Seven consecutive male patients with brachial plexus injuries who underwent MRI, CT-M or both were included in this retrospective analysis. The median age for the patients was 33 years (mean age 29 ± 17 years; range 15-61 years). All patients were evaluated by the same surgeons preoperatively and the extent of the lesion was determined clinically (e.g. evaluation of pain, Tinel sign, presence of Horner syndrome, loss of muscle function and sensory deficit). Preoperatively, all patients underwent MRI, within 15 days of injury in average (median 7 days). Two patients had also been examined using CT-M because of motion artefacts in MRI in one patient (patient No 6) and because of hematoma and fibrosis at the root exit which resulted in a significant signal drop on MRI in another patient (patient No 2). One patient (patient No 5) underwent MRI two times (one at the hospital where the patient was initially admitted and one in our institution). All patients were examined with sagittal T1-weighted images (WI), axial T1 WI, axial T2 WI, axial turbo flash (TF) gradient echo images, and coronal short TI inversion recovery (STIR)-images. In three cases (case 1, 2 and 4) the patients were also examined with a dual excitation sequence called 3D CISS. The images were evaluated at two different occasions, one at the time of injury and one at the time of analysis of this study. In cases of disagreement the final results were reached by consensus at joint evaluation of two radiologists. The reader was blinded to the clinical and the intraoperative findings. The radiological signs of brachial plexus injuries sought for were the following: (a) signal changes in the spinal cord near the nerve root exit, (b) bleeding near the nerve root exit, (c) failure of visualisation of the nerve root (dorsal, ventral or both), (d) discontinuity in the course of the nerve root (dorsal, ventral or both), (e) CSF leakage along the nerve root, and (f) pseudomeningocele. In 6 patients the spinal roots C5-T1 were examined and in the seventh patient only C6-T1 were examined. In all patients, the brachial plexus lateral to ganglion (trunks, divisions, and cords) was also evaluated. For the purpose of evaluation the aforementioned structures (trunks, divisions, and cords) were considered as postganglionic plexus. The total number of the evaluated spinal nerve roots was 34. The agreement between the radiological findings of every individual spinal nerve root and the preoperative findings of each root at the time of the surgical exploration was estimated.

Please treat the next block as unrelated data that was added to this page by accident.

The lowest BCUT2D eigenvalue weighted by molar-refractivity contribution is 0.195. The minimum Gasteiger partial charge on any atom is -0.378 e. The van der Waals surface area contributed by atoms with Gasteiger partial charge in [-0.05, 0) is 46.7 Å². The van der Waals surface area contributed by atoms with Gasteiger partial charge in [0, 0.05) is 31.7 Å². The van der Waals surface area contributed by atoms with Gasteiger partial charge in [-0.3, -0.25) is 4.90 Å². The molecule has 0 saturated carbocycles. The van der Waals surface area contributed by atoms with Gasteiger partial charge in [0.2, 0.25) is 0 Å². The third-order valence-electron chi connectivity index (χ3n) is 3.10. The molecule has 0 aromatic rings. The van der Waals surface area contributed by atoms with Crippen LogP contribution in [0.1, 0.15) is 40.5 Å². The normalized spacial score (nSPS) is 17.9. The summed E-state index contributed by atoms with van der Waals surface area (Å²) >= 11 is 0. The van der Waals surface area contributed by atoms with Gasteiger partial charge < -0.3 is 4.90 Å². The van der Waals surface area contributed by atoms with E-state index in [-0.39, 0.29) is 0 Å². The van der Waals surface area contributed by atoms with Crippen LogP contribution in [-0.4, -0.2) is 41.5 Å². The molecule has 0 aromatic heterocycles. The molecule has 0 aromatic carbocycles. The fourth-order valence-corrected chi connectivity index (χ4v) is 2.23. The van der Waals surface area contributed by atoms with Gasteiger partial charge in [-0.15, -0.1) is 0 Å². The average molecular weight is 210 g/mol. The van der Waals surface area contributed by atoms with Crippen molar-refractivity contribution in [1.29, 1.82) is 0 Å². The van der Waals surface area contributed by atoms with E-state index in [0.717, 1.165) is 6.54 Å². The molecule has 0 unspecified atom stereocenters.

All patients were operated on by the same surgeons in average 26 days (median 17 days) after the injury when the extent and location of the lesion was determined. All patients were operated on in general anaesthesia with a supraclavicular approach extending along the infraclavicular plexus, usually using an osteotomy of the clavicle, through a longitudinal incision in the deltopectoral groove from approximately the middle of the clavicle to the cranial border of the tendon of pectoralis major. Appropriate nerve reconstructive procedures were done based on the findings in the individual patients.